Cooking chores are shared between men and women in the Balinese culture in a very simple way:
Women oversee daily offering to Gods and everyday cooking, which is usually one daily meal which eaten throughout the day for breakfast, lunch and dinner while men oversee cooking for religious gatherings and festivals.
Make sure to ask 'tidak pedas' (not spicy) when you order your food if you are sensitive to spices!
Nasi Goreng/Mie Goreng
Nasi in Indonesian means ‘rice’ while mie means ‘noodles’. Remembering those terms will tremendously help you choose your food in Bali.
The nasi goreng is so popular that it has been named ‘national dish’ of Indonesia; nasi goreng literally means “fried rice” (and mie goreng “fried noodles”).
The main ingredients used for this dish are garlic, onions, chilli, cabbage, eggs, herbs, soy sauce, fish sauce and fried shallots. It is usually accompanied with chicken (Nasi Goreng Ayam) or seafood (mostly shrimps).
Do you want to add an extra touch? Ask for a ‘nasi goreng special’, a nasi goreng topped up with a sunny side up egg!
Satay (or sate) are meat or fish lemongrass (or bamboo) skewers marinated in a sauce and grilled. Satay are usually accompanied by peanut sauce to dip your skewers in.
Bali has its own satay called ‘lilit’ and made of minced beef, chicken, fish or pork which are mixed with grated coconut, coconut milk, vegetable blend and spices.
Bebek or Ayam Betutu
Betutu is a Balinese dish of steamed or roasted bebek (duck) or ayam (chicken) in rich spice sauce called bumbu betutu.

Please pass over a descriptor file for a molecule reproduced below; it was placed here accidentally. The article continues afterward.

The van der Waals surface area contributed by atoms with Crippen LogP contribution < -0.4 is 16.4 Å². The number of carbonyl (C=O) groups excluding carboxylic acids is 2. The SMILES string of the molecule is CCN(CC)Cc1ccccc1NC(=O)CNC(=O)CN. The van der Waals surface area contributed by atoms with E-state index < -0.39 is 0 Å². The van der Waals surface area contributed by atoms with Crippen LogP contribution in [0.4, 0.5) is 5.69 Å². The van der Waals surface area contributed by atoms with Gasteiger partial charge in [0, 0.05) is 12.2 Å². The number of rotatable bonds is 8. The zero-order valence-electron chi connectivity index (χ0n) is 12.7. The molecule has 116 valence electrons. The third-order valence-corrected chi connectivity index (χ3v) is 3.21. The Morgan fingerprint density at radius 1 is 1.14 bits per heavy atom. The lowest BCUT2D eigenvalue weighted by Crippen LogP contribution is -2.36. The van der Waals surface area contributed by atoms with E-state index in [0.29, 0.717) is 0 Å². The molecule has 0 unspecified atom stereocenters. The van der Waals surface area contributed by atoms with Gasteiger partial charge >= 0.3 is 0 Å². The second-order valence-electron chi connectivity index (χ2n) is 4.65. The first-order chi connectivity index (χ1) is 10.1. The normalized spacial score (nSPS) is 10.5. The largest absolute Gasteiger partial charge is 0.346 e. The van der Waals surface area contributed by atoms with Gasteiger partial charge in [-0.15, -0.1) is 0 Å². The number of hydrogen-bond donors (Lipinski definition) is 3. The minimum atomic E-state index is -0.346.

The bumbu (literally meaning “sauce”) is usually made of garlic, shallot, ginger, wild ginger (also called asarum), turmeric, galangal, chillies, shrimp paste and crushed peanuts.
This spice paste is sautéed in coconut oil and rubbed onto the chicken or duck. The meat is then wrapped in banana leaves and steamed or roasted. Just delicious!
One of the simplest and most delicious dish you can have in Bali; gado-gado is a mixed salad with cabbage, green beans, carrots, soybeans, cucumber, lettuce and more accompanied with a peanut sauce.
Top up this salad with tofu and/or tempeh for a protein-rich dish!
Are you a pork fan? If so, this dish is for you!
Babi guling literally means rolled pork in Indonesian. The pork is stuffed in mixed spices and slowly rolled for about 6 hours in a coal fire until crispy.
Babi guling is usually accompanied with steamed rice and/or vegetables.
Campur means 'mixed' in Indonesian. So yes, you might have guessed it by now, nasi campur is actually rice with mixed condiments! You can either choose vegetarian or non-veg options and let yourself be surprised by the condiments available on the day.
The Elementum Nasi Campur is definitely a must-try if you want to discover Indonesian food!